DOVER — As the county updates its information technology infrastructure, a pitch to move some aspects of it to an outside company was met with debate during a Tuesday Kent County Levy Court committee meeting.
No decision was made, as that will come during an upcoming business meeting.
According to Kim Crouch, Levy Court’s director of IT, the county has the option of using Tyler Technologies’ Enterprise Resource Planning software — to either store county data off-site or use the company’s equipment on-site.
Tyler Technologies is a Texas-based company that also is handling the county’s property reassessments. According to its website, Tyler Technologies offers IT support for local governments and school systems.
The website states its more than 8,000 clients range in size from the governments of Los Angeles County (with a population of 10 million) to Loving County, Texas (with a population of 169).
Ms. Crouch said the first option — where Tyler Technologies stores the county’s data off-site — carries an annual fee of $309,809.
One benefit of that option would be that Tyler Technologies would assume all risks of data security. The company would be responsible for getting hardware up and running, which Ms. Crouch estimated would take one to three days.
The data would be stored in a remote location (like a data center), but Tyler Technologies would provide support 24/7. There would be minimal IT support required from the Kent County.
The second option would be for the county to make a one-time purchase of a license and software from Tyler Technologies for $125,000. The county would then assume all risks of data security.
This choice also would require a dedicated IT team from the county. Ms. Crouch noted that Tyler Technologies does offer support for $45,853 per year; however, that is typically given to small governments that do not have IT professionals on staff.
Currently, New Castle County government uses the first option. But the city of Dover and Sussex County have brought Tyler Technologies’ data-storage hardware on-site.
Donna Barns, a county business analyst who uses the systems that were under discussion, said during the meeting that Tyler Technologies’ storing of county data off-site would “change everything about how I would look at my future here.”
She said that if the county made this change, Freedom of Information Act requests for information stored in the county’s data, for example, would need to go through Tyler Technologies rather than county staff.
“Your staff here that you currently have invested in would not be the ones to gather that data, to do the analysis on that data, to get it back to whomever is asking for it,” Ms. Barns said. “That would be off-site. That would be the people who work for Tyler.”
She said that none of her staff is “unwilling” to learn how to use Tyler Technologies software if the county goes with the on-site option.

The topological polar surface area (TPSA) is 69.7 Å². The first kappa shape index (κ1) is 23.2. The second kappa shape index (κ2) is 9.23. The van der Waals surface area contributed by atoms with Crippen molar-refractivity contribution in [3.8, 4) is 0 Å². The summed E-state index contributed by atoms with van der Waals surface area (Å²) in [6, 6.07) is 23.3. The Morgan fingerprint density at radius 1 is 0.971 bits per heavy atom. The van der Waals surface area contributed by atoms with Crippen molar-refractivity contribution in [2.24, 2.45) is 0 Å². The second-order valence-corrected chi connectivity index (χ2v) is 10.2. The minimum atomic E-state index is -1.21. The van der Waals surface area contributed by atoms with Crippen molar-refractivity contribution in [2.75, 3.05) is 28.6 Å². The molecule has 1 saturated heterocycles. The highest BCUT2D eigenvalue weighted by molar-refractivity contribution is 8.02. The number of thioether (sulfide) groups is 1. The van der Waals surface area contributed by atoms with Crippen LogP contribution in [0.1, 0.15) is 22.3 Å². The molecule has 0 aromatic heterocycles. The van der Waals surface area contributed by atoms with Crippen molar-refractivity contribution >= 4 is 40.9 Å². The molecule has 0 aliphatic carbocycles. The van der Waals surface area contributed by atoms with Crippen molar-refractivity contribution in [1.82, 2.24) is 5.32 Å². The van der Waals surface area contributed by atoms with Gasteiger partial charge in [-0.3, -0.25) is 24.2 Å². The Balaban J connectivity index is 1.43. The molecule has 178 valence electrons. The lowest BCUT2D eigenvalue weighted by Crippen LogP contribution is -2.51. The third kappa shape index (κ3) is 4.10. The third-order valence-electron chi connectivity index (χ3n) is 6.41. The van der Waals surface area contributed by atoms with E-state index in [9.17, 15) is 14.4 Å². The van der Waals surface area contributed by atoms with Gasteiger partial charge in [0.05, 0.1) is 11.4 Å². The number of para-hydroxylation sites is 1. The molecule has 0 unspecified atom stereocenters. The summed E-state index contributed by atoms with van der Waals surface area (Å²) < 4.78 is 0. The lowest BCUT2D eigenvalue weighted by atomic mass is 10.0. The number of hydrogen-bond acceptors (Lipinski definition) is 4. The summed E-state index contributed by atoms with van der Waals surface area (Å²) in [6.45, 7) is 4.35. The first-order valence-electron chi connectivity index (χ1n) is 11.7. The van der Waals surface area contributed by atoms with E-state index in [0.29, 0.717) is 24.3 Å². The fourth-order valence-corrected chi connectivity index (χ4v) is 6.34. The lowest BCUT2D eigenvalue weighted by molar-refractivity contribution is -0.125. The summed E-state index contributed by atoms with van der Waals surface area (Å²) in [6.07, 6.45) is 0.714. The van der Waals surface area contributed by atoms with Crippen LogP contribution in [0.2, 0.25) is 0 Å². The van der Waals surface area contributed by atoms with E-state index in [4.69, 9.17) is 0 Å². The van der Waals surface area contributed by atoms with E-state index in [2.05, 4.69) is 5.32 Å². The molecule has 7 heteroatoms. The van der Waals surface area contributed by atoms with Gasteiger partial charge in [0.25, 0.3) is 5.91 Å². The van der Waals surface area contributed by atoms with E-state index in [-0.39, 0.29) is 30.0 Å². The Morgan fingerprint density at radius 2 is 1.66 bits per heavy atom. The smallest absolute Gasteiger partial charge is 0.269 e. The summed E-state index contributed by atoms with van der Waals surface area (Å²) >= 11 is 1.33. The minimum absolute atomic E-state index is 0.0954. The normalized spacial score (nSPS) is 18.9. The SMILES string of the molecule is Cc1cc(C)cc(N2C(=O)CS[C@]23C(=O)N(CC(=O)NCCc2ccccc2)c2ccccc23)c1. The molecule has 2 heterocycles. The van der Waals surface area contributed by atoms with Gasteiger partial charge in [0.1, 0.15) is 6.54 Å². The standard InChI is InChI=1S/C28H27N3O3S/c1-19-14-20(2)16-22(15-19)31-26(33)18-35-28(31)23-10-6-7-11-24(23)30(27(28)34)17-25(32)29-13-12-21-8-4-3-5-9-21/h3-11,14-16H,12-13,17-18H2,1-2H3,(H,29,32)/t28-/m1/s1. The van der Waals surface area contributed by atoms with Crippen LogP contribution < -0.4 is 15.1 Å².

However, she added that if the county chooses the other alternative, she and her staff of two would likely be involved with the process of implementing the technology but that there may be no need for them after that.
“We need to know that you’re invested in us,” she said.
Commissioner Allan Angel said the county has “great staff” but noted that finding people who are willing to work for the county has been an issue in the past.
Ms. Barns said the funding the county would spend each year on Tyler Technologies could be better served by hiring people to work in-house.
Commissioner Angel said he spoke with representatives from New Castle County who were able to increase their IT staff after moving data off-site. He said his top reason for wanting Tyler Technologies to store the county data is the increased security the company offers.
He said Tyler Technologies has a much larger staff who would be able to fix any IT problem, whereas now, the county has to rely on its small staff.
“If we go down, we’re covered (with Tyler),” Commissioner Angel said.
The commissioner added that moving data off-site “has nothing to do” with getting rid of staff. He said it’s about security and freeing up employees’ time.
County Administrator Michael Petit de Mange sided with Commissioner Angel. He also asked the commissioner not to make a decision based on the $300,000 price tag.
“It’s a predictable annual cost that we can budget for,” he said.
Mr. Petit de Mange said the county struggles to offer competitive salaries for those in the IT industry. However, he said the biggest benefit is the cybersecurity Tyler Technologies’ off-site data storage offers.
“It only takes one major … ransom attack to see how vulnerable you are,” he added.
Like Ms. Barns, Ms. Crouch also said talk of outsourcing can cause concern among current employees.
“When you’ve been in the business for a number of years, that’s how (employees) think,” she said. “They’re going to start looking.”